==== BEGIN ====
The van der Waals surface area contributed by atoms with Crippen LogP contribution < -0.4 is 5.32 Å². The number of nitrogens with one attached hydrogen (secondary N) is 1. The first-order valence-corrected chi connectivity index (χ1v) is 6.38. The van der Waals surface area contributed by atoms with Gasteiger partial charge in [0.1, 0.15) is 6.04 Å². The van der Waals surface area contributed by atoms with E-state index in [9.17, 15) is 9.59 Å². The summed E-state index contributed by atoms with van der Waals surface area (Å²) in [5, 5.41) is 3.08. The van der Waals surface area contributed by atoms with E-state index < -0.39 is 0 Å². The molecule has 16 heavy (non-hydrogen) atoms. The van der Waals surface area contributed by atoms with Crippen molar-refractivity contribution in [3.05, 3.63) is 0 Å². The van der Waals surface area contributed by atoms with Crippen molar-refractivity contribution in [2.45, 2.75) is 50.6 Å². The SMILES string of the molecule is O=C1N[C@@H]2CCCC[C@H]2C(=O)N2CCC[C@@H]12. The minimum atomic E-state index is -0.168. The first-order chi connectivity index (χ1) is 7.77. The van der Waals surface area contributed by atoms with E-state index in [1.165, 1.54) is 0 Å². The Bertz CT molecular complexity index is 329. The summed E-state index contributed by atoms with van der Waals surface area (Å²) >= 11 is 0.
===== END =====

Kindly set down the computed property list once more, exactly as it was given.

The van der Waals surface area contributed by atoms with Crippen LogP contribution < -0.4 is 5.32 Å². The number of nitrogens with one attached hydrogen (secondary N) is 1. The first-order valence-corrected chi connectivity index (χ1v) is 6.38. The van der Waals surface area contributed by atoms with Gasteiger partial charge in [0.1, 0.15) is 6.04 Å². The van der Waals surface area contributed by atoms with E-state index in [9.17, 15) is 9.59 Å². The summed E-state index contributed by atoms with van der Waals surface area (Å²) in [5, 5.41) is 3.08. The van der Waals surface area contributed by atoms with E-state index < -0.39 is 0 Å². The molecule has 16 heavy (non-hydrogen) atoms. The van der Waals surface area contributed by atoms with Crippen molar-refractivity contribution in [3.05, 3.63) is 0 Å². The van der Waals surface area contributed by atoms with Crippen molar-refractivity contribution in [2.45, 2.75) is 50.6 Å². The SMILES string of the molecule is O=C1N[C@@H]2CCCC[C@H]2C(=O)N2CCC[C@@H]12. The minimum atomic E-state index is -0.168. The first-order chi connectivity index (χ1) is 7.77. The van der Waals surface area contributed by atoms with E-state index in [1.165, 1.54) is 0 Å². The Bertz CT molecular complexity index is 329. The summed E-state index contributed by atoms with van der Waals surface area (Å²) >= 11 is 0.